Schizotypal Personality Disorder: Symptoms & Treatment

Schizotypal Personality Disorder: Symptoms & Treatment

Schizotypal personality disorder (STPD) is a mental health condition that causes atypical behavioral patterns that influence interpersonal relationships, thoughts, and appearance. People with STPD are often described as eccentric in how they behave, perceive things, talk, and think. Research estimates that about 4% of Americans live with STPD.

There are several different types of personality disorders, and this STPD is categorized as a cluster A personality disorder. Regardless of which personality disorder a person has, symptoms often begin during the teenage years or early adulthood, occur long-term, and typically present with problems and uncertainty with how people see themselves.

Each personality disorder can influence certain traits and behaviors. The unique symptoms of schizotypal personality disorder include:

  • Atypical behaviors that are out of the norm
  • Eccentric appearance
  • Difficulty conveying ideas
  • Trouble connecting in relationships
  • Odd, suspicious, or paranoid thoughts
  • Belief in magical thinking or supernatural powers
  • Incorrectly interpreting reality or ordinary situations
  • Social anxiety
  • Detachment from others
  • Tendency to experience negative emotions like sadness, worry, and poor self-image

STPD falls under the schizophrenia spectrum disorders and shares similar symptoms as schizophrenia (such as odd thoughts and behavior). However, these are two distinct conditions. Unlike people who have received a diagnosis of schizophrenia, people with STPD typically don’t hallucinate, are not detached from reality, and don’t experience delusions.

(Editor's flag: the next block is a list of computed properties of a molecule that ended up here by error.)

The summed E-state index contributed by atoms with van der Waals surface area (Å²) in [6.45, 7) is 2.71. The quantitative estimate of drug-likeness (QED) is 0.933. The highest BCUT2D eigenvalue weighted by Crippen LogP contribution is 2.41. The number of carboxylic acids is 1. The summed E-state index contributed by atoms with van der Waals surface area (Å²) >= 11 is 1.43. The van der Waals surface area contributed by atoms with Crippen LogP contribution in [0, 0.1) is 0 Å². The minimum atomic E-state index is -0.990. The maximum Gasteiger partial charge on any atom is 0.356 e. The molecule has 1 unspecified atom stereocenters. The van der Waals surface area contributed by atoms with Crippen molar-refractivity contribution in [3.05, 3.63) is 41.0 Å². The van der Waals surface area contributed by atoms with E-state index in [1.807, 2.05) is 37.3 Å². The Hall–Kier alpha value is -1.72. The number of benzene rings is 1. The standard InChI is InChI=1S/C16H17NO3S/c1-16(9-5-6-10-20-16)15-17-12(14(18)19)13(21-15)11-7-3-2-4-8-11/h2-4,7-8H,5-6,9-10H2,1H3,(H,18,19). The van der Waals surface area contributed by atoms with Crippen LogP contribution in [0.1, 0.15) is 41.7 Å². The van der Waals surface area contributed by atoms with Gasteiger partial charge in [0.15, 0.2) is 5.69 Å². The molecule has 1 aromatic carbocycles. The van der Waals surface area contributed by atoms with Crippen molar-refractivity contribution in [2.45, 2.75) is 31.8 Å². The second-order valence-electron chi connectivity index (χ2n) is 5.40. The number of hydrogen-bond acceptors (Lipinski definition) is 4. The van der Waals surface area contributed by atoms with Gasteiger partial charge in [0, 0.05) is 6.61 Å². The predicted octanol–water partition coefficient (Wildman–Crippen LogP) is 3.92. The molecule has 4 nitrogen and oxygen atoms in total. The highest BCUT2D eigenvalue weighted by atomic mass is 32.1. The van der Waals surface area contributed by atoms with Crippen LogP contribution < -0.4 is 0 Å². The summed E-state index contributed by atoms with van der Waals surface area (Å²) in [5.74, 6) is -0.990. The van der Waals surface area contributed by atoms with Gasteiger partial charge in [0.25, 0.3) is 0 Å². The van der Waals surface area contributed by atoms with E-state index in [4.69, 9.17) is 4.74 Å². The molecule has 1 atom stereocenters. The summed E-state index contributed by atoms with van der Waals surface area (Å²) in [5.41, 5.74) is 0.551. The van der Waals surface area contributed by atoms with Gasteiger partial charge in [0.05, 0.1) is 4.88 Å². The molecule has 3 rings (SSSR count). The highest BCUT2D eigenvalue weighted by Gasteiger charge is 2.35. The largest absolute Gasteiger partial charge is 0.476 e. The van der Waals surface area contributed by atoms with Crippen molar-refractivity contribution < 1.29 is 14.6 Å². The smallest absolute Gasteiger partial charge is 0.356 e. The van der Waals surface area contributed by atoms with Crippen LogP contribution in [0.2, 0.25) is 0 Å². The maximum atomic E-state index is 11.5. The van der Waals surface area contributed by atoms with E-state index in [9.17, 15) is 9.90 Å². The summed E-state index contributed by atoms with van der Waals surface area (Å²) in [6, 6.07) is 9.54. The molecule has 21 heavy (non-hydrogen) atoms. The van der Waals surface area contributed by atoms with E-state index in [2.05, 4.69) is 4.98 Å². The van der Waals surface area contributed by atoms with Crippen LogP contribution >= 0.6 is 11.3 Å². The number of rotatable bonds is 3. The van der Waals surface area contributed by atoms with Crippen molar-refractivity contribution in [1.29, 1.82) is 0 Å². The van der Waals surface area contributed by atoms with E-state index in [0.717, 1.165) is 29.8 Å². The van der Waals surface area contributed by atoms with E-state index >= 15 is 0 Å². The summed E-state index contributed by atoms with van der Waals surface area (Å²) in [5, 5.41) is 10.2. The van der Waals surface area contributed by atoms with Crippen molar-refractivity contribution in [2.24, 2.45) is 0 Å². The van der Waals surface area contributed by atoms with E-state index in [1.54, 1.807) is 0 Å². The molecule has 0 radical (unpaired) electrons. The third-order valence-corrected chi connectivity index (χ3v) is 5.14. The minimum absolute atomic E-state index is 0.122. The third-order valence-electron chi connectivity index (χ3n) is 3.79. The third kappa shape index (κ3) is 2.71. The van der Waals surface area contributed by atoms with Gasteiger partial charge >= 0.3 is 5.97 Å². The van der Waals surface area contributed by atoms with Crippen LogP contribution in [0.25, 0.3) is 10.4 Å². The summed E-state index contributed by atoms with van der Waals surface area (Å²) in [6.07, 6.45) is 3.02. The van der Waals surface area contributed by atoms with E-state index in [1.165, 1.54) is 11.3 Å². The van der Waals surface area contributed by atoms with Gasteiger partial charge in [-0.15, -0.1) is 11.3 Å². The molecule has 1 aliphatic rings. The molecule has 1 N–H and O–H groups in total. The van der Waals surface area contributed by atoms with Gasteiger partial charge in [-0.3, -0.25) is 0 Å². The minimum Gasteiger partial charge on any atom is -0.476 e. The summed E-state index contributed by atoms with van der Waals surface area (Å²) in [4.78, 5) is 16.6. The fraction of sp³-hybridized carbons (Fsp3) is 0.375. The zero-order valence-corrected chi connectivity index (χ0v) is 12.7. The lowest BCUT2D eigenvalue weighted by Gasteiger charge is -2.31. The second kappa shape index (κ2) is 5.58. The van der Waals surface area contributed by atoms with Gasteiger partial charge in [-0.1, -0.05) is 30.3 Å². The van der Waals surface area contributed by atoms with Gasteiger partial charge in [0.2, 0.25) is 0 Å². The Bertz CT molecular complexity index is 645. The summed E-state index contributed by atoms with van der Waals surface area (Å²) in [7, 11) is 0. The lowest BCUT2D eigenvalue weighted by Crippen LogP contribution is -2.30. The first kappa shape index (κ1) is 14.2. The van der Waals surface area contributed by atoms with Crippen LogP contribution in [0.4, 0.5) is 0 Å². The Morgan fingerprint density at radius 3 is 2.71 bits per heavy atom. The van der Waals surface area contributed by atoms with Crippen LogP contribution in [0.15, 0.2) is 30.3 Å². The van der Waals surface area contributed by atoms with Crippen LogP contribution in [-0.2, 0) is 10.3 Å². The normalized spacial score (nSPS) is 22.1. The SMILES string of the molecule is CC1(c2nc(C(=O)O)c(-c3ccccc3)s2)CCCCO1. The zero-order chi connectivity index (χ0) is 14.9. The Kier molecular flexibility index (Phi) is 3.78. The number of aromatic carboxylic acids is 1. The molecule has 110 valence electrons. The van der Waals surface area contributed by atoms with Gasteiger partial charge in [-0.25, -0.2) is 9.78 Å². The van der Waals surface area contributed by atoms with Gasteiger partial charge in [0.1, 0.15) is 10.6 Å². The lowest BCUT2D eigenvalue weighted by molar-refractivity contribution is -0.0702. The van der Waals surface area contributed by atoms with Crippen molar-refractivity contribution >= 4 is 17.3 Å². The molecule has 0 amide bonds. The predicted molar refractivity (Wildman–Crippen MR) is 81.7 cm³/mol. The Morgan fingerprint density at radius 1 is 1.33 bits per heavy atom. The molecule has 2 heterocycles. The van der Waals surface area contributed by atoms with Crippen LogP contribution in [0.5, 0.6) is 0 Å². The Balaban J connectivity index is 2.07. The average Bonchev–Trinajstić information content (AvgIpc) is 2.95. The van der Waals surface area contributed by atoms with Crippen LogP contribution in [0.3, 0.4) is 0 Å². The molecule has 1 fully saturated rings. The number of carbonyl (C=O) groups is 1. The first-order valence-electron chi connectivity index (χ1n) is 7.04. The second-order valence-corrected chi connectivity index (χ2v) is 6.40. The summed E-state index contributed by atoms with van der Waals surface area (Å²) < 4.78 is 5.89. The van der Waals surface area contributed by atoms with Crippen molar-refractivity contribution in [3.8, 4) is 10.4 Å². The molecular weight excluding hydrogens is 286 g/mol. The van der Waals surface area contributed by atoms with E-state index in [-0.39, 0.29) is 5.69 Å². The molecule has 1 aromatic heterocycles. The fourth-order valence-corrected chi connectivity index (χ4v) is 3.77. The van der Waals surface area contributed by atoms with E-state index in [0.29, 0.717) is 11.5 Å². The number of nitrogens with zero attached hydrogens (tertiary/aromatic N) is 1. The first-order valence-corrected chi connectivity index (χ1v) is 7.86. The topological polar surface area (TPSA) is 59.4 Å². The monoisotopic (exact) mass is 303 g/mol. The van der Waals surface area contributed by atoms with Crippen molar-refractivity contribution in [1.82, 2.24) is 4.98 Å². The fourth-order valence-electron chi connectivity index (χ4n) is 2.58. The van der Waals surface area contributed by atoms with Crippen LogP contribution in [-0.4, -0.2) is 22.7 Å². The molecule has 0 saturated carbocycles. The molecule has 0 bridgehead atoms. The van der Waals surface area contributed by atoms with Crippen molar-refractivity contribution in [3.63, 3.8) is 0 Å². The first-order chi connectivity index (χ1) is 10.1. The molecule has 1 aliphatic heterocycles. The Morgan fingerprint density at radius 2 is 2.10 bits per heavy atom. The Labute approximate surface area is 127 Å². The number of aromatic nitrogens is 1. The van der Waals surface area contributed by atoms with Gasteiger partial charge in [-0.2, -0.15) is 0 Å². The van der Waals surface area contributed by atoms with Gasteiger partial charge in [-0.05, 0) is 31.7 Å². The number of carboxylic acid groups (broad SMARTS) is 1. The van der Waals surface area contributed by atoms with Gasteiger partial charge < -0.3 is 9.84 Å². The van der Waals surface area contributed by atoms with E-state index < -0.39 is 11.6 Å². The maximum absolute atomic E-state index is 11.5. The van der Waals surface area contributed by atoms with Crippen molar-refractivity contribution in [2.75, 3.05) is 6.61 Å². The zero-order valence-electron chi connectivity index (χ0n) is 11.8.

The exact cause of schizotypal personality disorder is unclear. However, research theorizes the following factors may be involved in its development:

  • Genetics: Mutations (changes) of certain genes, such as the CACNA1C gene, which plays an important role in behavior, learning, and memory, may be associated with STPD. Evidence also shows that people with a family history of STPD are at a higher risk of developing the condition themselves.
  • Environmental factors: Exposure to influenza during pregnancy, chronic stress, and a prior history of mental health conditions can also raise the risk of developing STPD.
  • Coexisting conditions: Research suggests that about two-thirds of people with STPD are diagnosed with at least one additional personality disorder, especially borderline personality disorder (BPD). Other mental health conditions that often occur alongside STPD include autism spectrum disorder, social anxiety disorder, and attention-deficit hyperactivity disorder (ADHD).

Other factors may influence the risk of schizotypal personality disorder, including sex, racial background, and socioeconomic factors. For instance, STPD appears to occur more in males, those from low-income communities, and Black people. Why these groups are more affected is unclear, but studies believe that high stress levels and limited resources to manage life’s stressors may play a role.